“Right now, you can basically make a distinction for who is going to send the bitcoin. You can make a restriction for specific transactions on who the sender of the bitcoin is, but you can’t currently do it in such a way where you restrict who receives,” said Harper. Placing restrictions on the recipient of a transaction enables a more secure custody solution than what is currently available. 

People in the Bitcoin ecosystem are discussing the reactivation of OP_CAT because it not only allows a more secure custody solution than what is currently available, but it will also likely make building on Bitcoin easier. 

“Basically there’s a lot of people bullshitting right now about building L2s or what now. They’re mostly full of shit. Bitcoin currently isn’t capable of the types of L2s that people want, in its current form,” wrote long-time Bitcoiner and Taproot Wizards co-founder Udi Wertheimer in Discord. “An upgrade would be required. OP_CAT would help us get there.” 

The activation of OP_CAT requires a soft fork where developers need to update Bitcoin’s core software and add in new conditions that do not exist currently in the consensus rules, Harper added. 

Borrowing From Ethereum

Another recent development is a new model for how Bitcoin can operate called BitVM.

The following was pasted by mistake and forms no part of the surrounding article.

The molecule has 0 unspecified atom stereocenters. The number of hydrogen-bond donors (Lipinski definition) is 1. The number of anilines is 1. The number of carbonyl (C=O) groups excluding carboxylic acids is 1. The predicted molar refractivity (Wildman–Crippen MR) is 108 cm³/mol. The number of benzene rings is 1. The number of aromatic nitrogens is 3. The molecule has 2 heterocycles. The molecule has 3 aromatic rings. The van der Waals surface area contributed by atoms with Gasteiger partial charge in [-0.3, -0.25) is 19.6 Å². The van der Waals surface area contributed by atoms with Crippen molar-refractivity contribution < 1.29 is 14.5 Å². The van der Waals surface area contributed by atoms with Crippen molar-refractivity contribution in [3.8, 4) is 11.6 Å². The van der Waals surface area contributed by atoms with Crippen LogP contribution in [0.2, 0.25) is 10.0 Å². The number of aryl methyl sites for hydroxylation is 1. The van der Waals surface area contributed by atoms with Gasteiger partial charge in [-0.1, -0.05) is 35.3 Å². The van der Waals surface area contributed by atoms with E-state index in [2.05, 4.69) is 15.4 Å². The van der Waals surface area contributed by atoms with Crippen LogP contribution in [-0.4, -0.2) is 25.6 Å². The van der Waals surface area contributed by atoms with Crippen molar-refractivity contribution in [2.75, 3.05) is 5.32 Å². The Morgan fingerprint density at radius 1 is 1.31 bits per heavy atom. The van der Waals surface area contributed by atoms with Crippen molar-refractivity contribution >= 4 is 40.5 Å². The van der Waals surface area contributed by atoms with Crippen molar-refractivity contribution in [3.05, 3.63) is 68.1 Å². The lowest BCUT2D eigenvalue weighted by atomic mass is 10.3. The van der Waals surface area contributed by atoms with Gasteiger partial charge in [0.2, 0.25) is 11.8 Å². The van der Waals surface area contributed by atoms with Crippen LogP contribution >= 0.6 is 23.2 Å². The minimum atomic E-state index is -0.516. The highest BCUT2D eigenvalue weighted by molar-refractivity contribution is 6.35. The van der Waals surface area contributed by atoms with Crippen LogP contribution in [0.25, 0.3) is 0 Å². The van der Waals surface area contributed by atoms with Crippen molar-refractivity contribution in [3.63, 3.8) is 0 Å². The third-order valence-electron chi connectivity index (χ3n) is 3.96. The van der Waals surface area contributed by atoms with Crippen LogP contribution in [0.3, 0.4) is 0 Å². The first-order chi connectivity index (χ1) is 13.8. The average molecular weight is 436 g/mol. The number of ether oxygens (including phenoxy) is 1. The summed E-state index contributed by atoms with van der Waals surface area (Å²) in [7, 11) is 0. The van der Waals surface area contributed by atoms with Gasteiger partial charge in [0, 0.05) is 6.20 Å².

“BitVM is a computing paradigm to express Turing-complete Bitcoin contracts,” according to its most recent whitepaper published in December. Essentially that means BitVM enables Bitcoin to have optimistic rollups, which are scalability solutions most prominent now on the Ethereum blockchain. 

Unlike OP_CAT, BitVM does not need a soft fork to activate because it uses Taproot programming logic which already exists. 

BitVM is designed to have computations for Bitcoin smart contracts execute off chain, while data is verified on chain, similar to the mechanisms for Ethereum’s largest scaling solutions — Arbitrum and Optimism. 

“People [in the Bitcoin ecosystem] are looking at things that are going on in Ethereum and saying, ‘How can we do that?” Harper said. 

Similarly, Castle Island Ventures general partner Nic Carter wrote on X that “BItVM appears to be a fundamental step change in Bitcoin tech, enabling Optimistic Rollups without a soft fork[;] ORs Bitcoin will likely be live in ‘24.”